Some might, perhaps, think this is a bit overdue, especially since I have used these words on a number of occasions throughout my posts, but today will be short lesson for some of you on typical and common Bosnian words and phrases!

A few of you might think, 'What's the point?', but who knows when it will come in handy, and remember guys; girls are always impressed by someone who is multilingual!

Okay, so where do we start?

How about we act out a scenario where you are meeting someone, or you bump into someone you know - as, in all truth, this is the most common situation I find myself in when I am forced to use Bosnian.

So, lets start with greetings. In Bosnia and Herzegovina, there are a number of ways you can greet someone. Though, sometimes, as I have discovered myself, it is difficult to know which greeting to use to whom, and at what time.

Here is a list of the common greetings used here.

  • Ciao - Cao (This is fine to use, except for with elder people; with older generations, you are expected to speak more formally and respectfully.)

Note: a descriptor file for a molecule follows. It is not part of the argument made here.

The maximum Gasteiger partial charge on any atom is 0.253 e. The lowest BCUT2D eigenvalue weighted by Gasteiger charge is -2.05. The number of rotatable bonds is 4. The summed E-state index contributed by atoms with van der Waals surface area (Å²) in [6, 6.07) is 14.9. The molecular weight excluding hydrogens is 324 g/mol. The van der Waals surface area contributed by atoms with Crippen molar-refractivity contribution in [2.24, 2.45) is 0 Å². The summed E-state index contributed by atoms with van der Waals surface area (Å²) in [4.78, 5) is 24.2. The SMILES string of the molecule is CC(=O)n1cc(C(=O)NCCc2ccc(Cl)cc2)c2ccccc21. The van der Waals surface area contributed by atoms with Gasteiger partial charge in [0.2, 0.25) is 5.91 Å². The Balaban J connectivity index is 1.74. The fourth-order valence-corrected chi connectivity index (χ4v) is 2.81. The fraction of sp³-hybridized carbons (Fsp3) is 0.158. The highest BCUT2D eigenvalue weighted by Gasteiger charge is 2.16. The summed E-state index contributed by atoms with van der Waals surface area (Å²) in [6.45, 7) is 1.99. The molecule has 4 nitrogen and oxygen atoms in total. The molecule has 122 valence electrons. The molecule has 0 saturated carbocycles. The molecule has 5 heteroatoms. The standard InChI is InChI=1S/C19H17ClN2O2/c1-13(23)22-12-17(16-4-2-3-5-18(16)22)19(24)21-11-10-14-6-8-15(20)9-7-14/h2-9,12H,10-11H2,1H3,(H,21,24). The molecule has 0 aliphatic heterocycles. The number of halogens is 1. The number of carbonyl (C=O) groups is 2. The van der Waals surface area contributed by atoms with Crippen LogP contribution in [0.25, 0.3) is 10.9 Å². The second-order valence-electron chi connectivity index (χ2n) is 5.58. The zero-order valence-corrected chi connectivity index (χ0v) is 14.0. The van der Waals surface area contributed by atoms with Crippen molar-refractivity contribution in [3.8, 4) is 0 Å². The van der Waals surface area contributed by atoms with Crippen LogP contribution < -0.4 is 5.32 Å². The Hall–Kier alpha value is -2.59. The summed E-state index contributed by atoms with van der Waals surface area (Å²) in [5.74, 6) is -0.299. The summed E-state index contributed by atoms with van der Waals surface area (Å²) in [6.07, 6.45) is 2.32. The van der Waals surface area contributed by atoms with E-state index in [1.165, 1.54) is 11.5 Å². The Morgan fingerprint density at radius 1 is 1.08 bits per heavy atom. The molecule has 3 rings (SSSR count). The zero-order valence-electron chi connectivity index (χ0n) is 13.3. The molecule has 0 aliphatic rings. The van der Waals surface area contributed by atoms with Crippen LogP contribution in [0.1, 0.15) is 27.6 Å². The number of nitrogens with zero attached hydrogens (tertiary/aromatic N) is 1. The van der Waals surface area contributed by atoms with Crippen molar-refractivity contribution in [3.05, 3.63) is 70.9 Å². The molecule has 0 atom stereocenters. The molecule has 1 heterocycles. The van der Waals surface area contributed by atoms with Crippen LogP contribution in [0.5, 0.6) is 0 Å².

• Hello - Zdravo (This is probably the safest option when it comes to greeting someone ... usually can be said to anyone, as well as at any time.)
  • Good day / G'day - Dobar dan
  • Good morning - Dobro jutro
  • Good evening - Dobro vece
  • Peace be upon you - Selam-alejkum (This is a popular worldwide greeting used by Muslims; so, obviously, be wary of who you say it to - it wouldn't quite make sense in saying it to a Catholic, for example.)
Now, once you've greeted the person, the next part of the conversation generally involves questions, so ...
  • What's up? - Sta ima? 
  • How are you? - Kako si? (When speaking to an elder person - someone who you need to show greater respect to - you say 'Kako ste?'; 'ste' is the plural form of 'you' - and, in Bosnia, that is how formal respect is expressed through verbal language.)
  • Where are you? - 'dje si? (To be honest, even after seven months here, and hearing it every day, I still can't really explain this one. Nonetheless, it's a popular thing for people to say, so, if you hear it, just go with the flow, that is all I will say.)
Now some basic words and phrases that you may or may not need, in case of an actual proper conversation breaking out (in that case, good luck, because you will probably need it!).
  • Yes - Da
  • No - Ne
  • Good - Dobro